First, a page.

Patience of Congress Wearing Thin for NASA's Private Space Taxi Plan

Dragon Spacecraft in the SpaceX Hangar at Cape Canaveral
In the SpaceX hangar at Cape Canaveral, the Dragon spacecraft prepares for integration with the Falcon 9 launch vehicle. Visible at the base of the spacecraft is Dragon’s heat shield, made of PICA-X, the SpaceX manufactured variation on NASA’s Phenolic Impregnated Carbon Ablator (PICA) heat shield material. Dragon will reenter the Earth’s atmosphere at around 7 kilometers per second (15,660 miles per hour), heating the exterior up to 1850 degrees Celsius. However, just a few inches of the PICA-X material will keep the interior of the spacecraft at a comfortable temperature. (Image credit: Michael Rooks/SpaceX)

It's taking too long to develop commercial spaceships to deliver cargo and crews to the International Space Station, members of Congress told senior NASA officials Wednesday March 28).

NASA is working with private space companies to develop robotic vehicles capable of carrying food, supplies and scientific experiments to the orbiting laboratory. The agency is also trying to spur along spacecraft that can carry astronauts to the station, filling the gap left behind by the retirement of NASA's space shuttle fleet last year.

But in a televised hearing on Capitol Hill Wednesday, some Congress members expressed impatience that none of these spacecraft are quite ready yet.

"I hear excuses and delay after delay for the supposedly simple act of delivering cargo to the space station," said Rep. Ralph Hall (R-Texas), chairman of the House Committee on Science, Space and Technology. "NASA's spent $1.6 billion on this effort so far and the nation doesn't have very much to show for it."

NASA's associate administrator for Human Exploration and Operations, Bill Gerstenmaier, urged patience to the committee.

"Nothing in space is ever easy," Gerstenmaier said. "The teams have solid plans for the next year. We are working to bring commercial crew online as soon as possible."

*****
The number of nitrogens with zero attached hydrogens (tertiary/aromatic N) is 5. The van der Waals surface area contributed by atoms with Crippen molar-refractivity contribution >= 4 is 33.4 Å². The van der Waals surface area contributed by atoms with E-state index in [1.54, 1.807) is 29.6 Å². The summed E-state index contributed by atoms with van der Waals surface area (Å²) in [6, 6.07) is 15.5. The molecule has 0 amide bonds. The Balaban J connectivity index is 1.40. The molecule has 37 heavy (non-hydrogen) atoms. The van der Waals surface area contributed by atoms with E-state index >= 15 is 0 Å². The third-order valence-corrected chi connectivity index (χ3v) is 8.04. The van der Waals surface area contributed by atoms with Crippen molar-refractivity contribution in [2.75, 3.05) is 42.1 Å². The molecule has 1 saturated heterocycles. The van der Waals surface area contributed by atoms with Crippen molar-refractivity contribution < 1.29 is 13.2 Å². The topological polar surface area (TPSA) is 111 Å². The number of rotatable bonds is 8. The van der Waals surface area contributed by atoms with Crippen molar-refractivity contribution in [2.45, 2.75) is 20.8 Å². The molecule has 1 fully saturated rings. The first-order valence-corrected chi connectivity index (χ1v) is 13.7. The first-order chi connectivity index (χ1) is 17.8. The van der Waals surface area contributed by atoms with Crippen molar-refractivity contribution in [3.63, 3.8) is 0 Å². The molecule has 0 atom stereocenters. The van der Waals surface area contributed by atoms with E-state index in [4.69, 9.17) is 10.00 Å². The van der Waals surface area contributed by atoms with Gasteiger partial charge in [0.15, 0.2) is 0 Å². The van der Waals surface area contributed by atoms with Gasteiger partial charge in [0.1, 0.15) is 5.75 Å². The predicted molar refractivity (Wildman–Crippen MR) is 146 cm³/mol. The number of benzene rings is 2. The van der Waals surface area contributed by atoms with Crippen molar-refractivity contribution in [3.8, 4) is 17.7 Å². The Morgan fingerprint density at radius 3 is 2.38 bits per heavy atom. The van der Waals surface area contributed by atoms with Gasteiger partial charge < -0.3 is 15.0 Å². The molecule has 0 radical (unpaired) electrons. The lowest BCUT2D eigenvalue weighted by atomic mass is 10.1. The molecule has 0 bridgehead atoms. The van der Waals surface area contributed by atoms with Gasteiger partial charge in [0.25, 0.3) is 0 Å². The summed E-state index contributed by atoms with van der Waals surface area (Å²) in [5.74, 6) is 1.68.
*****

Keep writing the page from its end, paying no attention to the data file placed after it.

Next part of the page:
And the commercial vehicles are making progress. The first of the unmanned cargo ferries, the Dragon capsule built by Hawthorne, Calif.-based company SpaceX, is due to launch to the space station for the first time April 30.

And the other, Orbital Science Corp. of Dulles, Va.'s Cygnus spacecraft, could lift off as early as Sept. 1.

Some of the delays to these maiden launch dates are due to issues getting their launch facilities up and running.

"They've spent quite a bit of time developing their launch pads; their launch pads are now up and operational," Gerstenmaier said. SpaceX is "ready to go do the launch at the end of April," he added, while the Wallops, Va., launch site for Orbital still requires a bit more work.

The schedule for bringing private vehicles up and online has also been slowed by cuts to NASA's budget that have resulted in less money going toward its Commercial Orbital Transportation Services (COTS) and Commercial Crew Program. [NASA's 2013 Budget: What Will It Buy?]

"If we want to ensure the space station carries out the needed research and technology activities in timely and productive fashion, we have to be willing to make the needed investments," said Rep. Eddie Bernice Johnson (D-Texas). "Those continued cuts have had a negative impact on NASA's ability to carry out its missions that we should not ignore."

Hall asked if there were penalties for the commercial companies when they missed deadlines.

 "For every slip that occurs beyond a one-month period, we get some benefit back to us," Gerstenmaier assured him, citing the example of SpaceX adding extra refrigerated storage capacity to its capsule as a consequence for a delay.

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Clara Moskowitz
Assistant Managing Editor

Clara Moskowitz is a science and space writer who joined the team in 2008 and served as Assistant Managing Editor from 2011 to 2013. Clara has a bachelor's degree in astronomy and physics from Wesleyan University, and a graduate certificate in science writing from the University of California, Santa Cruz. She covers everything from astronomy to human spaceflight and once aced a NASTAR suborbital spaceflight training program for space missions. Clara is currently Associate Editor of Scientific American. To see her latest project is, follow Clara on Twitter.